On Saturday, the one-year anniversary of the U.S. invasion in Iraq, about 80 area residents spoke out against the war by attending several events hosted by the Brainerd Area Coalition for Peace.
At 1 p.m., volunteers took turns at the All Veterans Memorial at the Crow Wing County Courthouse reading the names of the more than 570 American soldiers killed in Iraq and about 270 Iraqi civilian names that represented the approximately 10,000 Iraqi citizens also killed in the war.
A march and demonstration followed, with about 60 people, including children, braving the cold wind as they held banners and walked along Washington Street.
Many then attended a rally at the Lakes Area Senior Activity Center in Brainerd.
"We think that more people are aware today that what we said before the war was the truth," said coalition spokesperson Larry Fisk. "We're here to say it was wrong to start the war, it was illegal and immoral and we need to bring our troops home."
The coalition is a loosely based group, but Fisk said it has about 250 people on its mailing list. The group has seen increased support by area residents as the war has continued for the past year. Fisk said one high school student came up to him Saturday and told him he vehemently opposed the coalition a year ago but now has come to support it.
Pastor Deb Celley of the First Congregational United Church of Christ explained the Just War theory and how throughout history governments have used churches to support the war.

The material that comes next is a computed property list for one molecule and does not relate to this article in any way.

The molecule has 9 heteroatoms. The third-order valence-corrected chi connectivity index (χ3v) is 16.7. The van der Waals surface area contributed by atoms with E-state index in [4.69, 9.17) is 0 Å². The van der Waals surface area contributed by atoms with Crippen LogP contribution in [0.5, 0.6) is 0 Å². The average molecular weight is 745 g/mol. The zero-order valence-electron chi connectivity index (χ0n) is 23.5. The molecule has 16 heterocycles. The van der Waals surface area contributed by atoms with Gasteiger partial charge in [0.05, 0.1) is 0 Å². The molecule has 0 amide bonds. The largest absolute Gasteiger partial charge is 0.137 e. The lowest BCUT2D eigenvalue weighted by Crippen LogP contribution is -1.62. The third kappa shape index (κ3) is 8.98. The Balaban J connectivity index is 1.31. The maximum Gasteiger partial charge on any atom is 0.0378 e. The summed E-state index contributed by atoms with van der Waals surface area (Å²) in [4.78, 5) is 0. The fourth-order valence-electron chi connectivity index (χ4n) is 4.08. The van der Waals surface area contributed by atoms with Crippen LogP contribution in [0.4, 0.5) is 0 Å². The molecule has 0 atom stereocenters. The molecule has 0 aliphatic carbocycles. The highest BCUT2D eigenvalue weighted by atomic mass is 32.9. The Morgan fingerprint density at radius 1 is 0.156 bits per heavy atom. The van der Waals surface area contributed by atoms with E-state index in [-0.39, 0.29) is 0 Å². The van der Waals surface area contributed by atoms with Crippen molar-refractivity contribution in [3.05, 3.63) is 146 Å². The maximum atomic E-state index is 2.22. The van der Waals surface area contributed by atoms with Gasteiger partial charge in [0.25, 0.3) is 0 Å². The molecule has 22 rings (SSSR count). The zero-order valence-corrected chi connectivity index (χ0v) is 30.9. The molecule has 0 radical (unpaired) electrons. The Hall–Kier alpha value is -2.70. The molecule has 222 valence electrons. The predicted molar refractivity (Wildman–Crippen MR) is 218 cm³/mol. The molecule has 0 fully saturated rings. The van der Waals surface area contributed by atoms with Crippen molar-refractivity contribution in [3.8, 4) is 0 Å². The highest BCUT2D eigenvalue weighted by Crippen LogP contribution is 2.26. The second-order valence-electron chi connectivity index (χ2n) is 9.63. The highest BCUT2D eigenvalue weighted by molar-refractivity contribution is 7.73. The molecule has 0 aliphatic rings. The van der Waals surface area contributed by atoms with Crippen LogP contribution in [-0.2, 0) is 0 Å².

Sara Dunlap explained the Catholic response to war, information she received from Father Seamus Walsh, who was unable to attend the event.
Hal Kimball, a St. Cloud State University student and member of Veterans for Peace, served proudly for 11 years in the military before he said he began to watch his friends, Gulf War veterans, die of Gulf War Syndrome. Then he became a conscientious objector.
"I'm not saying Saddam Hussein is a good guy," said Kimball. "I wouldn't invite him out for a beer in St. Cloud. But I wouldn't invite George Bush either."
Kimball spoke of the high suicide rates of American soldiers in Iraq and the toll the war is taking on these soldiers. He said that many military personnel he knows are seeing a rapid decline in re-enlistments once these soldiers return from Iraq and Afghanistan and warned that a draft could be an imminent threat.
Saturday marked a Global Day of Protest where Brainerd demonstrators joined hundreds of thousands of people around the world to protest against the U.S. presence in Iraq.
"Personally, this day is depressing," said Fisk. "The death and destruction has done nothing to make the world safer."
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